[CAMERAPERSON screens Thursday December 1st at 6:45 pm and Sunday December 4th at 8:45 pm at the Cleveland Cinematheque.]
Review by Bob Ignizio
If you were to watch Kirsten Johnson's CAMERAPERSON and see little more than a collection of cutting room scraps, it would be hard to argue with you. But I will do so nonetheless. Yes, it's true that the film is assembled out of pieces Johnson shot for other documentaries, mostly for other directors. Among them: THE PROGRAM, DERRIDA, 1971, DARFUR NOW, NO WOMAN NO CRY, FAHRENHEIT 9/11, and many more. But as the old saying goes, the whole is greater than the sum of its parts.
On it's most basic, straightforward level, CAMERAPERSON functions as a sort of video diary for Johnson, detailing where she's been, what she's seen, and how it's affected her. But from the very first scene, in which we see Johnson alter the environment in which she is shooting in order to get a better shot, the film also acts as a sort of meta commentary on documentary filmmaking itself, pointing out how even the most careful and impartial nonfiction filmmaker can't help but influence the reality they are capturing.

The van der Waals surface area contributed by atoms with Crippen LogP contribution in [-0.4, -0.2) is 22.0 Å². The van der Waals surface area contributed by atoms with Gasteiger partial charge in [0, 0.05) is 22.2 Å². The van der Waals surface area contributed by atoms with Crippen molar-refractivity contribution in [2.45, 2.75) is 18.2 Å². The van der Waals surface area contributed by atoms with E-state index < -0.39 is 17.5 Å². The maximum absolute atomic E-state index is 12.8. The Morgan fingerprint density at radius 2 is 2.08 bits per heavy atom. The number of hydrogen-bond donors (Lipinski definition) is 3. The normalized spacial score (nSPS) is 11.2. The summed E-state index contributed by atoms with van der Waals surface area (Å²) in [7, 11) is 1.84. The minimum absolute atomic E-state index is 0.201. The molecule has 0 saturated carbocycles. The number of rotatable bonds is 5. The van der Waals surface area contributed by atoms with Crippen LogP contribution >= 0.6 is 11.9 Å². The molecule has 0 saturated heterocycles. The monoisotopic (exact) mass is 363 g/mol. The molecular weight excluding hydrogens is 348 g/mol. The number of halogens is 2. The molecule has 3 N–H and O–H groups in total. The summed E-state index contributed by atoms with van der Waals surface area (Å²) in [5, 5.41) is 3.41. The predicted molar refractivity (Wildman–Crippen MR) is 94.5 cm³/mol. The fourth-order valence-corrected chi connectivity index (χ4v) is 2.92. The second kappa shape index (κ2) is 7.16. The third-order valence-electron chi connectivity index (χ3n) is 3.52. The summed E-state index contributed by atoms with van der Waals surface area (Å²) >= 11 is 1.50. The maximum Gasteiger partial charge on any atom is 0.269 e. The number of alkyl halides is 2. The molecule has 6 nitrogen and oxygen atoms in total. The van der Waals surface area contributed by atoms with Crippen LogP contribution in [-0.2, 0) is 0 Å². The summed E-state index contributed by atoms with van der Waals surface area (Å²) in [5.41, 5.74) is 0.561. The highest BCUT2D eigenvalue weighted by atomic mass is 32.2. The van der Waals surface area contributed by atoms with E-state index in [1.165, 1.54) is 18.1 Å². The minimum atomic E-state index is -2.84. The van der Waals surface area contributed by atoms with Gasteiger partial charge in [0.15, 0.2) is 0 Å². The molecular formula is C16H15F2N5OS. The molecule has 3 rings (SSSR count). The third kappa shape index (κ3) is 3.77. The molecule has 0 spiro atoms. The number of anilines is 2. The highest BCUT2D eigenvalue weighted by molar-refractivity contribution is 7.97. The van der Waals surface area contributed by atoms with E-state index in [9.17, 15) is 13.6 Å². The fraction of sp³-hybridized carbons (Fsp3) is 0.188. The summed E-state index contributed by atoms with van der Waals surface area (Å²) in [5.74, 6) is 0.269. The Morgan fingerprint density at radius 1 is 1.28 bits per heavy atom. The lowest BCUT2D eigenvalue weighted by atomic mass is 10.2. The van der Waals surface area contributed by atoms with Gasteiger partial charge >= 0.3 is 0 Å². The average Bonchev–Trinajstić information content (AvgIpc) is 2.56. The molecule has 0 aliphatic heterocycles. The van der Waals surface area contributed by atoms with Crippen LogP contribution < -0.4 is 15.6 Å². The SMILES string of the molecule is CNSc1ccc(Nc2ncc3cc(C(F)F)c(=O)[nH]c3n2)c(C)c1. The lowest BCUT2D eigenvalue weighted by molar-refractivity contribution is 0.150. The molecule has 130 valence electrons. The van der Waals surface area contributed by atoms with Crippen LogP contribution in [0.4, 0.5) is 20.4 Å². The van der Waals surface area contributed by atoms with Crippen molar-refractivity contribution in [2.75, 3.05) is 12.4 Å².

Johnson also makes a statement in the way she assembles her footage, such a segment at about the halfway point in the film in which we see one example of man's inhumanity to man executed on a grand scale after another. And yet, despite all the horror Johnson has seen, she also finds beauty, even in the mundane. All the while dealing with her own life, which comes with its own mixed emotions as she guides her twin children through life even as her mother slips into the oblivion of Alzheimer's disease. 3 ½ out of 4 stars.